NASA’s Mars rover is following the path of what appears to be an ancient river

This “snake-like” path resembles a winding river.

lazy river

The operators of NASA’s Mars Curiosity rover have made up their mind, and the off-world probe will pass through a rocky ridge that scientists believe was once a raging river.

Earlier this month, the lone rover reached the upper reaches of the Geddes Wallis Ridge, “snake way“The rivers are reminiscent of the channels that rivers take back to the earth.

This left the team at NASA’s Jet Propulsion Lab with a big decision: Either the rover will continue with Geddes Wallis looking for a place to cross it — or venture southward to Pinnacle Ridge, which will be visible according to the latest upload. The data is passable according to.

Ultimately, the team continued with Geddes Wallis.

“I really like operation days like today,” JPL planetary geologist Abigail Freiman wrote in an article. nasa update, “We came in this morning with a completely new view of Mars to admire, and then we had to work together as a team to make quick decisions about what to do next.”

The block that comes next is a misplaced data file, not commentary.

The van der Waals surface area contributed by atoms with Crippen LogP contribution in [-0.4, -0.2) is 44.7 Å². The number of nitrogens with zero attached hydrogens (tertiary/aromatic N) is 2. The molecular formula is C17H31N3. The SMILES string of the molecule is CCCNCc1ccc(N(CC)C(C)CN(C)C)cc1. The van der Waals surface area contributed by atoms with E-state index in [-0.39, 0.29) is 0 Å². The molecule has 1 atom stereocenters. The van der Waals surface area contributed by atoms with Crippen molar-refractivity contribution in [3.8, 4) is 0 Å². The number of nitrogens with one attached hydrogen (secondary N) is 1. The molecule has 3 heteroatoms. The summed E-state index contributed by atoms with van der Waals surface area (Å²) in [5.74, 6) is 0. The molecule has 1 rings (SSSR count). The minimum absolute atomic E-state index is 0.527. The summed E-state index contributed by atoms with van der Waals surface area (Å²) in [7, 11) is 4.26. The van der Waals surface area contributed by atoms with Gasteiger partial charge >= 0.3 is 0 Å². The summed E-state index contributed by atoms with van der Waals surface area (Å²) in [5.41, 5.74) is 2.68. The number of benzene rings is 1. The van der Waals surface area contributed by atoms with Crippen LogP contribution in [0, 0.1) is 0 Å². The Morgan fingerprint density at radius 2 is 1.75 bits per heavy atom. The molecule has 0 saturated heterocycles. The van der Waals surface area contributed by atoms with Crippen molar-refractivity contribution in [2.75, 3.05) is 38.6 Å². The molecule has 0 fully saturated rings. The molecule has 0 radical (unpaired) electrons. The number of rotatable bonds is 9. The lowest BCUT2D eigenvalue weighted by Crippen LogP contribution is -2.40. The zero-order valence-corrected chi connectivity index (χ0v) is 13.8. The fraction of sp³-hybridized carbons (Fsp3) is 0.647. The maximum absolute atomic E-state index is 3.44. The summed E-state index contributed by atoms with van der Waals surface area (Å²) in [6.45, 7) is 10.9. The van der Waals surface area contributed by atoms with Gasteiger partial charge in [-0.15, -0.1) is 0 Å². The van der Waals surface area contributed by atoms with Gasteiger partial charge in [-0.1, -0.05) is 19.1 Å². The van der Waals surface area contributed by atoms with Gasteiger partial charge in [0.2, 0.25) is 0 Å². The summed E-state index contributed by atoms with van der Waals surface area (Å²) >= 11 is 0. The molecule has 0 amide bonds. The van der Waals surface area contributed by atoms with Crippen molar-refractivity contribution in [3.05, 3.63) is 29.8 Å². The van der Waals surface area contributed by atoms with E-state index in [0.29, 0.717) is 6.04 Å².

glow up

Curiosity has already proven invaluable in shedding new light on the Red Planet’s ancient past, gathering clues that suggest its surface was once filled with roaring rivers.

Last year, scientists analyzed new data were obtained by the Perseverance rover, leading to the conclusion that these rivers may have harbored ancient life. Researchers have concluded in a study that crater formations called “bench-and-nose landforms” are likely the remains of ancient river beds. Study,

“This analysis is not a snapshot, but a record of change,” coauthor and Penn State assistant professor of geology Benjamin Cardenas said in a statement at the time. “What we see on Mars today are the remains of an active geologic history, not some landscape frozen in time.”

And Curiosity is only scratching the surface. Scientists believe that other parts of Mars’ surface may also have been formed and shaped by sediment carried by rivers billions of years ago, a time when the planet looked completely unrecognizable.

More on Curiosity: NASA rover finds Mars rich in minerals and closely linked to life


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